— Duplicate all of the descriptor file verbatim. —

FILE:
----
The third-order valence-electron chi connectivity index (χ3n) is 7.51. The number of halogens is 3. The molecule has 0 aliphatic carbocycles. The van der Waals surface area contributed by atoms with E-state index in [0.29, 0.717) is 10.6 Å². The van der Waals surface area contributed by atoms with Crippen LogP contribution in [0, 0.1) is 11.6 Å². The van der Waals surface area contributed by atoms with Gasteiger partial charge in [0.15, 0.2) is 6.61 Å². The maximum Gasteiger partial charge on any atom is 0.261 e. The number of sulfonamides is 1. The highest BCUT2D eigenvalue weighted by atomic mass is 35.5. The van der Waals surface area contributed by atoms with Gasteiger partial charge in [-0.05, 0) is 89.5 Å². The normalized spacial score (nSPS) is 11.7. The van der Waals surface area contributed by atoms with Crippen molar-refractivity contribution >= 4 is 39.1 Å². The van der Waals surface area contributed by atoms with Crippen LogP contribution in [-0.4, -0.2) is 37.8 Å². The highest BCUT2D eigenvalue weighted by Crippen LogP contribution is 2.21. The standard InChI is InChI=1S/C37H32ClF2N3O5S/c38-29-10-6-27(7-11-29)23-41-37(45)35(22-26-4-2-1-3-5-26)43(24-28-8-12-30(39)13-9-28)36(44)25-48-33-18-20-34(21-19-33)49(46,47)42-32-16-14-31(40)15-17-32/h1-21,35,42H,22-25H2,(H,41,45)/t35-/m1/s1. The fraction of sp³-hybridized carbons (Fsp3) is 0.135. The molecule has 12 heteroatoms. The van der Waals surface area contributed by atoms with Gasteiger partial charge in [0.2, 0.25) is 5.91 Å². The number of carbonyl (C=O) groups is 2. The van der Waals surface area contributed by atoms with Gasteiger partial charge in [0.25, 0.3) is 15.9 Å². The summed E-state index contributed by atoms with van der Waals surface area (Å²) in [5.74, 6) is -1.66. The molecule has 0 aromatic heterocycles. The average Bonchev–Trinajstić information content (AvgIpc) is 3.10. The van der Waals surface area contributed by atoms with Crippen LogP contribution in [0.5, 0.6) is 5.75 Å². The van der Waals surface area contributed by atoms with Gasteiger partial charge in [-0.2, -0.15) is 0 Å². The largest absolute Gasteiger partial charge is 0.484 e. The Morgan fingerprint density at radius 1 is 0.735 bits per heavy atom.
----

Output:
The third-order valence-electron chi connectivity index (χ3n) is 7.51. The number of halogens is 3. The molecule has 0 aliphatic carbocycles. The van der Waals surface area contributed by atoms with E-state index in [0.29, 0.717) is 10.6 Å². The van der Waals surface area contributed by atoms with Crippen LogP contribution in [0, 0.1) is 11.6 Å². The van der Waals surface area contributed by atoms with Gasteiger partial charge in [0.15, 0.2) is 6.61 Å². The maximum Gasteiger partial charge on any atom is 0.261 e. The number of sulfonamides is 1. The highest BCUT2D eigenvalue weighted by atomic mass is 35.5. The van der Waals surface area contributed by atoms with Gasteiger partial charge in [-0.05, 0) is 89.5 Å². The normalized spacial score (nSPS) is 11.7. The van der Waals surface area contributed by atoms with Crippen molar-refractivity contribution >= 4 is 39.1 Å². The van der Waals surface area contributed by atoms with Crippen LogP contribution in [-0.4, -0.2) is 37.8 Å². The highest BCUT2D eigenvalue weighted by Crippen LogP contribution is 2.21. The standard InChI is InChI=1S/C37H32ClF2N3O5S/c38-29-10-6-27(7-11-29)23-41-37(45)35(22-26-4-2-1-3-5-26)43(24-28-8-12-30(39)13-9-28)36(44)25-48-33-18-20-34(21-19-33)49(46,47)42-32-16-14-31(40)15-17-32/h1-21,35,42H,22-25H2,(H,41,45)/t35-/m1/s1. The fraction of sp³-hybridized carbons (Fsp3) is 0.135. The molecule has 12 heteroatoms. The van der Waals surface area contributed by atoms with Gasteiger partial charge in [0.2, 0.25) is 5.91 Å². The number of carbonyl (C=O) groups is 2. The van der Waals surface area contributed by atoms with Gasteiger partial charge in [0.25, 0.3) is 15.9 Å². The summed E-state index contributed by atoms with van der Waals surface area (Å²) in [5.74, 6) is -1.66. The molecule has 0 aromatic heterocycles. The average Bonchev–Trinajstić information content (AvgIpc) is 3.10. The van der Waals surface area contributed by atoms with Crippen LogP contribution in [0.5, 0.6) is 5.75 Å². The van der Waals surface area contributed by atoms with Gasteiger partial charge in [-0.2, -0.15) is 0 Å². The largest absolute Gasteiger partial charge is 0.484 e. The Morgan fingerprint density at radius 1 is 0.735 bits per heavy atom.